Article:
Morgan Stanley, one of the world’s biggest investment bank with $6.5 trillion in assets under management, holds bitcoin on behalf of their fund customers.
The Morgan Stanley Europe Opportunity Fund revealed in a filing it bought $3.6 million worth of GBTC, that being the Grayscale Bitcoin Trust that holds actual spot bitcoin.
“The Fund may, consistent with its principal investment strategies, invest up to 25% of its total assets in a wholly-owned subsidiary of the Fund,” it says, adding:
“The Subsidiary may invest in bitcoin indirectly through cash settled futures or indirectly through investments in Grayscale Bitcoin Trust (BTC) (“GBTC”), a privately offered investment vehicle that invests in bitcoin.”
This fund mostly holds British, Italian, French, Swiss and Dutch equities, aiming to “maximize capital appreciation by investing primarily in high quality established and emerging companies located in Europe that the investment team believes are undervalued at the time of purchase.”
The US based GBTC has therefore been added as a diversifier, with the overall European Opportunity Fund stated as having $1 billion in assets, but this specific one has about $120 million.
Morgan Stanley therefore has allocated 3% of the assets to bitcoin, although those GBTC shares are now worth $1 million so at this point it is 1%.
Academic studies have suggested that at least 1% of a portfolio should be allocated to bitcoin for higher risk adjusted returns.
This is precisely what Morgan Stanley appears to have done, with Blackrock also recently adding bitcoin to their Global Allocation Fund.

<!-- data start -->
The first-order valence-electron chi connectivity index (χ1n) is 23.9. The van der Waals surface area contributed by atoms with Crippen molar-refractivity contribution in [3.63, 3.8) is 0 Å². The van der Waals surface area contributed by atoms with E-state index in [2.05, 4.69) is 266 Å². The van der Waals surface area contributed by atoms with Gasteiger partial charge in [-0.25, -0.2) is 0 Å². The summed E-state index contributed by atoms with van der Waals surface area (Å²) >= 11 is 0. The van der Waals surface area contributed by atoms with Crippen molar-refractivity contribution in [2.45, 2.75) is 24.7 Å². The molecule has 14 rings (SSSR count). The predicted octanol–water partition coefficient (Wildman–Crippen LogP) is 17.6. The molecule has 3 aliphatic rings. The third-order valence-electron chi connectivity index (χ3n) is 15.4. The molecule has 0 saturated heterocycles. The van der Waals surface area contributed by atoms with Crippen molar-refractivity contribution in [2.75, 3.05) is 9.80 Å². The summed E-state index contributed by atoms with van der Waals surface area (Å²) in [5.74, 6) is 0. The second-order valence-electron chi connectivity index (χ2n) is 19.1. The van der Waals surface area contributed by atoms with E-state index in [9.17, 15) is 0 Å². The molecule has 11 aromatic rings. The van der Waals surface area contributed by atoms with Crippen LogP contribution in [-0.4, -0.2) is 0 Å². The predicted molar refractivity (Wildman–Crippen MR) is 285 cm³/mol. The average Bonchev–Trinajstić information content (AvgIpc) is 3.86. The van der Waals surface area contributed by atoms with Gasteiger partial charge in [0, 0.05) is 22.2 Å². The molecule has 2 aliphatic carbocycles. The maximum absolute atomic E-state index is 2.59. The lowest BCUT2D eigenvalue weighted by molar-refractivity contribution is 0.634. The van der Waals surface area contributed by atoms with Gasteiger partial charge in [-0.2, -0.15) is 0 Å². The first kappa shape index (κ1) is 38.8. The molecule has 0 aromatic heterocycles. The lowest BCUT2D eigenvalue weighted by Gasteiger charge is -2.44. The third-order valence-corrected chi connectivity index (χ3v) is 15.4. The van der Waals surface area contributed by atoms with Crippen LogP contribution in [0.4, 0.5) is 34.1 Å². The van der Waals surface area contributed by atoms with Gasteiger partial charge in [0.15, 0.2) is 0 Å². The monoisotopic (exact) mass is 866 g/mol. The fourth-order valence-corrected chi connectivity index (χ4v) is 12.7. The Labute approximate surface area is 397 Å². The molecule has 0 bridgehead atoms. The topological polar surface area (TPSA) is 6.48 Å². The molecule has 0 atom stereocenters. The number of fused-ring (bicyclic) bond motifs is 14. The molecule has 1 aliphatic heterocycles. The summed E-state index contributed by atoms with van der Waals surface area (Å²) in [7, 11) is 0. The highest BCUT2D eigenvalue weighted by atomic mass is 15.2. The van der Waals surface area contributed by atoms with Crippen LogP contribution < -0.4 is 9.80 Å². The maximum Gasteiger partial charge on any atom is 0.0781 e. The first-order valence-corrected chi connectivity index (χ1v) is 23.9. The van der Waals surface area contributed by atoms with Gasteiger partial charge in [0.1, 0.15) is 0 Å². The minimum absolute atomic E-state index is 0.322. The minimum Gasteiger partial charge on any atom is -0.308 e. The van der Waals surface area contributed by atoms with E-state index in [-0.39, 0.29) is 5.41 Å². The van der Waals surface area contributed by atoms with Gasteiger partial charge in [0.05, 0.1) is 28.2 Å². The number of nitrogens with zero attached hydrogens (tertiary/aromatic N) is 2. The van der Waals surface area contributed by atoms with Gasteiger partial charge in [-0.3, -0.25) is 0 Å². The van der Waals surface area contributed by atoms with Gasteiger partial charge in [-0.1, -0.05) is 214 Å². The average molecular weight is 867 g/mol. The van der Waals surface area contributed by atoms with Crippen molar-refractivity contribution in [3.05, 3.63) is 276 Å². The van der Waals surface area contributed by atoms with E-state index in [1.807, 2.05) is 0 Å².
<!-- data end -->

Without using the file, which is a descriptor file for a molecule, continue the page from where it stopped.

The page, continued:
These funds tend to be for passive investors who want exposure to a diverse range of assets.
It is one of the biggest market in the world, if not the biggest in spot assets, as most investors tend to hold funds and one or two specific stocks.
Until now, bitcoin was not playing in this market at all and some are still holding out, but the newest asset in the world is starting to make its way to managed funds.
The infrastructure did not exist previously for such funds to add bitcoin, but starting in 2018 market makers, hedge funds, and investment managers began tapping into the bitcoin market.
The unnoticed slow game changer has been the addition of numerous bitcoin spot ETFs in Europe and Canada.
Not yet in US, which is why Morgan Stanley used GBTC, but both the European and the Canadian market is very easy to access.
Funds therefore can now easily add bitcoin, wrapped as an ETF security, which means passive and casual investors will gain more and more exposure to BTC.
Noticing this integration, the Bank for International Settlement gave commercial banks the greenlight to hold 1%-2% of their tier one capital in crypto.
The Federal Reserve Banks have also made it clear that commercial banks can provide crypto related services.
The big developing theme therefore is the bitcoin adoption by investment managers, the ones that decide where most of the public’s investment money goes to in a day to day manner.
And for the first time since The East India Company invented equities in the 1600s, they have a new asset class to integrate in their systems and services.